Definition of term:: Illustration Processes
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John Carter explains the illustration processes: "These are of two kinds; (1) the more or less direct product of an artist’s tool (which may be a camera) and (2) photo-reprographic. The photo-reprographic reproduction processes are line-block, half-tone, photogravure, collotype, photolithography, etc. The other group, which includes most illustrations of interest to collectors of older books, may be divided into four sub-groups: (a) relief printing – e.g. the wood-cut or engraving on wood or (more rarely) metal; (b) intaglio – e.g. copper and steel engraving, drypoint, mezzotint, etching, aquatint and gravure; (c) planographic – e.g. lithography; and (d ) original, whether produced by an artist’s tools or camera. Bamber Gascoigne’s How to Identify Prints (1986, 2nd rev. ed. 2004) provides a beginner’s guide to the history and recognition methods of the different processes. A more detailed and extensive survey, with an excellent bibliography, will be found in Printing 1770?1970 (1970, 2nd ed. 1998) by Michael Twyman. For technical details the reader is referred to Processes of Graphic Reproduction in Printing by Harold Curwen; for an historical introduction, to A. M. Hind’s A History of Engraving or Singer and Strang’s Etching Engraving and the Other Methods of Printing Pictures, which also contains a full bibliography."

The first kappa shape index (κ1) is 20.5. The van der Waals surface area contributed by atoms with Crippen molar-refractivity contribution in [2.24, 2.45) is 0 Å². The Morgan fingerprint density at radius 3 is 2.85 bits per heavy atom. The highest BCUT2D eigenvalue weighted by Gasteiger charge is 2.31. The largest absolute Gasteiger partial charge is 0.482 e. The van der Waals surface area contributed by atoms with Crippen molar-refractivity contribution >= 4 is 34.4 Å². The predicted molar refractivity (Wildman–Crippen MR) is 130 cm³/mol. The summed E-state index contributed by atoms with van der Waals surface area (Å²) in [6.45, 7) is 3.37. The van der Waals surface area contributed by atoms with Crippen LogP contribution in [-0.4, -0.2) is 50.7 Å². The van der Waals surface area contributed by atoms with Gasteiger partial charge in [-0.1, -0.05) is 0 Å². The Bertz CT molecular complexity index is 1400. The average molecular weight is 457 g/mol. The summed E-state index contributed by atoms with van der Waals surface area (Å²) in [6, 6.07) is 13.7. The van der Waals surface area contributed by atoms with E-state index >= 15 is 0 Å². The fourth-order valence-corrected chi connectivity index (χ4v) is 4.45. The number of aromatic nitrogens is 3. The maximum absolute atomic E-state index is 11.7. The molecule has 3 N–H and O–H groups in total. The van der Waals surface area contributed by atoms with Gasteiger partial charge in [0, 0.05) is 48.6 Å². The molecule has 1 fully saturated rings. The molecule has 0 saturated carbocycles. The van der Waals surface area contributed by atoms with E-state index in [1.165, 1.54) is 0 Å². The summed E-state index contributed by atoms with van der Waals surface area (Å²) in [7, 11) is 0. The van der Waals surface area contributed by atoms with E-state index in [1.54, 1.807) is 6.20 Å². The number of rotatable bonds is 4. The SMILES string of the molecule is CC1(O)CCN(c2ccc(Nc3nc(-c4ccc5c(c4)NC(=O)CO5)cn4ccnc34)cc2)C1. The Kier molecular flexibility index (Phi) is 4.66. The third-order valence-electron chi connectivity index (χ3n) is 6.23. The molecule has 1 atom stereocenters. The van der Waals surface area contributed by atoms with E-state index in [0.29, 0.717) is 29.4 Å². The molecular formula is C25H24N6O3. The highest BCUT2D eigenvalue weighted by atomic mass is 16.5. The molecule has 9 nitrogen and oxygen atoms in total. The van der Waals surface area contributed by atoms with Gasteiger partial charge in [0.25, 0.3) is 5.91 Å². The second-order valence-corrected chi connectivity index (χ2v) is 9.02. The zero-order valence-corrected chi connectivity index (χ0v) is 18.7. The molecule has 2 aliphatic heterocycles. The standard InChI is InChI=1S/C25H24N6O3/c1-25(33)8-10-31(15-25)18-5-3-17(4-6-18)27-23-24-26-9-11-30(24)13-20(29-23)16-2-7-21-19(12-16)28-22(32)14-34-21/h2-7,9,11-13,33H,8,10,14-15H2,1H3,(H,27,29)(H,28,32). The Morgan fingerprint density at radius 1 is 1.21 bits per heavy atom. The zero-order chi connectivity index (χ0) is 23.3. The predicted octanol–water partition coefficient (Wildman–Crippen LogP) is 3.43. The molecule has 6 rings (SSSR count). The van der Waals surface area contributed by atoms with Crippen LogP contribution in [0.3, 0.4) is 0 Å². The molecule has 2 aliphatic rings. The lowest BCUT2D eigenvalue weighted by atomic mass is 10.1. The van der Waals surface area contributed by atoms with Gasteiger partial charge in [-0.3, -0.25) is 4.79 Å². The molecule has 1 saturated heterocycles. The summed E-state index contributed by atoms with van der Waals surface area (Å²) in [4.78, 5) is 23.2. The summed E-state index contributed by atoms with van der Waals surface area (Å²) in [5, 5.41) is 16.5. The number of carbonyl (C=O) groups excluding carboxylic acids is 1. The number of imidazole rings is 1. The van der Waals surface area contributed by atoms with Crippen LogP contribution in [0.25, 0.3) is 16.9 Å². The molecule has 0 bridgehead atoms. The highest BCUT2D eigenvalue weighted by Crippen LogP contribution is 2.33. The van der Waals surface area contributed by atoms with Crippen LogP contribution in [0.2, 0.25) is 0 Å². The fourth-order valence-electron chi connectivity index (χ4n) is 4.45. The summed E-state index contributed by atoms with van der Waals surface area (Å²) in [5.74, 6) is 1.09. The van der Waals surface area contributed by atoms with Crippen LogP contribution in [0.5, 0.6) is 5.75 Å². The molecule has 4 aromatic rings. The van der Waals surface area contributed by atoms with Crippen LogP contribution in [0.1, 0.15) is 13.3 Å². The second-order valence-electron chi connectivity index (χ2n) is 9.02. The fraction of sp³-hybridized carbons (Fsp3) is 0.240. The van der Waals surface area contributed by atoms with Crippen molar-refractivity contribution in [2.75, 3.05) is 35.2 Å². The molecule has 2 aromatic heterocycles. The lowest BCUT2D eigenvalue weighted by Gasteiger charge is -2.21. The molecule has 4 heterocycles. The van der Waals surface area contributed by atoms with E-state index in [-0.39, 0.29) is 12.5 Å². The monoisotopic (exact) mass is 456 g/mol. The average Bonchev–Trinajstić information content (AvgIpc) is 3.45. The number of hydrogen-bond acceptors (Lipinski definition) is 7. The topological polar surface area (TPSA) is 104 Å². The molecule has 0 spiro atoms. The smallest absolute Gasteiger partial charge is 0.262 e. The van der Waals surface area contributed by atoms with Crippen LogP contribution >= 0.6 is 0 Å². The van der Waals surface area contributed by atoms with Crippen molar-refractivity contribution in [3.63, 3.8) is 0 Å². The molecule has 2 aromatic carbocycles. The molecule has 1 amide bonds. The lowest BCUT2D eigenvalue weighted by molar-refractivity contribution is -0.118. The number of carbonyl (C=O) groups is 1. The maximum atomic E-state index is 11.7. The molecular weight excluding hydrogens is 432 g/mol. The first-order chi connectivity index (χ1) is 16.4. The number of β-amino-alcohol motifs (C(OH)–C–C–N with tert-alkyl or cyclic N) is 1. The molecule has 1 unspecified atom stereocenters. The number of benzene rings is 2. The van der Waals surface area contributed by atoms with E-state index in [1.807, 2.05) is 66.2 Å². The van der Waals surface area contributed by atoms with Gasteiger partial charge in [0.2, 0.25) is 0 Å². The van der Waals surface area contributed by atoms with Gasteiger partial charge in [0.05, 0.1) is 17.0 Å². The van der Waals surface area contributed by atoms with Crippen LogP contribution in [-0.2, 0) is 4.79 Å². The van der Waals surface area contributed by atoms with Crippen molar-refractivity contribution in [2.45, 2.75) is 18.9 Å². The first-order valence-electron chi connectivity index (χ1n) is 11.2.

Source: John Carter, ABC for Book Collectors. 7th edition. With Corrections, Additions and an Introduction by Nicolas Barker. Oak Knoll Press 1995